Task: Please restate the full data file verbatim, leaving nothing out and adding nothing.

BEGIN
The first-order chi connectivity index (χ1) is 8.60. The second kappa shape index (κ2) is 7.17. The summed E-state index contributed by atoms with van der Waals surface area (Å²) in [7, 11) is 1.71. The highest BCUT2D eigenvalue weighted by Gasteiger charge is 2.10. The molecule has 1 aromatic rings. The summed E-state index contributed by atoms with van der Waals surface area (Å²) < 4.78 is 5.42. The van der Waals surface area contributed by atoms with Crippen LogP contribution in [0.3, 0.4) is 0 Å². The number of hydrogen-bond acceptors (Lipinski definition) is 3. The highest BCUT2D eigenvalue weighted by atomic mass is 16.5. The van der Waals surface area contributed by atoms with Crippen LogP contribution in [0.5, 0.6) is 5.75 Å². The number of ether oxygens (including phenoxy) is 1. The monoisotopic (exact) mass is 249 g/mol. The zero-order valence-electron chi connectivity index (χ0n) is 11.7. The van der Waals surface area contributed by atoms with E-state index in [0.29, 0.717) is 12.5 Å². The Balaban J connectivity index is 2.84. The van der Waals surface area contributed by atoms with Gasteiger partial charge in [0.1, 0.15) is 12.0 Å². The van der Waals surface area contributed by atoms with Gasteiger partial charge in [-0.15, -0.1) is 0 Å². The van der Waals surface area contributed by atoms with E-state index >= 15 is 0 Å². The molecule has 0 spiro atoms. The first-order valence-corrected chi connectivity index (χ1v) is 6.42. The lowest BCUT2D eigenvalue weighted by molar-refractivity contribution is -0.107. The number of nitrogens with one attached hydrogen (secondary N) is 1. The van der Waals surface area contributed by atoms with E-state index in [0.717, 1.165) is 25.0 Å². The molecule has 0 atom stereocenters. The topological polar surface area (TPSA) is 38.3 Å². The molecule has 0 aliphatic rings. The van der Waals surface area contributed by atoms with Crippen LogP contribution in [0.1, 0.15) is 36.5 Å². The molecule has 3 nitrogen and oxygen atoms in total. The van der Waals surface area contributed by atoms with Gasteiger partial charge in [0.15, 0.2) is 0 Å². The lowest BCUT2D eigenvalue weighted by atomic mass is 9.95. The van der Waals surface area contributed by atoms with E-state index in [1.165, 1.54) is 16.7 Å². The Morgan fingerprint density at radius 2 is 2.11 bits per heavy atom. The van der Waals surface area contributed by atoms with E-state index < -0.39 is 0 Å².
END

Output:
The first-order chi connectivity index (χ1) is 8.60. The second kappa shape index (κ2) is 7.17. The summed E-state index contributed by atoms with van der Waals surface area (Å²) in [7, 11) is 1.71. The highest BCUT2D eigenvalue weighted by Gasteiger charge is 2.10. The molecule has 1 aromatic rings. The summed E-state index contributed by atoms with van der Waals surface area (Å²) < 4.78 is 5.42. The van der Waals surface area contributed by atoms with Crippen LogP contribution in [0.3, 0.4) is 0 Å². The number of hydrogen-bond acceptors (Lipinski definition) is 3. The highest BCUT2D eigenvalue weighted by atomic mass is 16.5. The van der Waals surface area contributed by atoms with Crippen LogP contribution in [0.5, 0.6) is 5.75 Å². The number of ether oxygens (including phenoxy) is 1. The monoisotopic (exact) mass is 249 g/mol. The zero-order valence-electron chi connectivity index (χ0n) is 11.7. The van der Waals surface area contributed by atoms with E-state index in [0.29, 0.717) is 12.5 Å². The Balaban J connectivity index is 2.84. The van der Waals surface area contributed by atoms with Gasteiger partial charge in [0.1, 0.15) is 12.0 Å². The van der Waals surface area contributed by atoms with Gasteiger partial charge in [-0.15, -0.1) is 0 Å². The van der Waals surface area contributed by atoms with E-state index >= 15 is 0 Å². The molecule has 0 spiro atoms. The first-order valence-corrected chi connectivity index (χ1v) is 6.42. The lowest BCUT2D eigenvalue weighted by molar-refractivity contribution is -0.107. The number of nitrogens with one attached hydrogen (secondary N) is 1. The van der Waals surface area contributed by atoms with E-state index in [0.717, 1.165) is 25.0 Å². The molecule has 0 atom stereocenters. The topological polar surface area (TPSA) is 38.3 Å². The molecule has 0 aliphatic rings. The van der Waals surface area contributed by atoms with Crippen LogP contribution in [0.1, 0.15) is 36.5 Å². The molecule has 3 nitrogen and oxygen atoms in total. The van der Waals surface area contributed by atoms with Gasteiger partial charge in [0.15, 0.2) is 0 Å². The lowest BCUT2D eigenvalue weighted by atomic mass is 9.95. The van der Waals surface area contributed by atoms with E-state index in [1.165, 1.54) is 16.7 Å². The Morgan fingerprint density at radius 2 is 2.11 bits per heavy atom. The van der Waals surface area contributed by atoms with E-state index < -0.39 is 0 Å².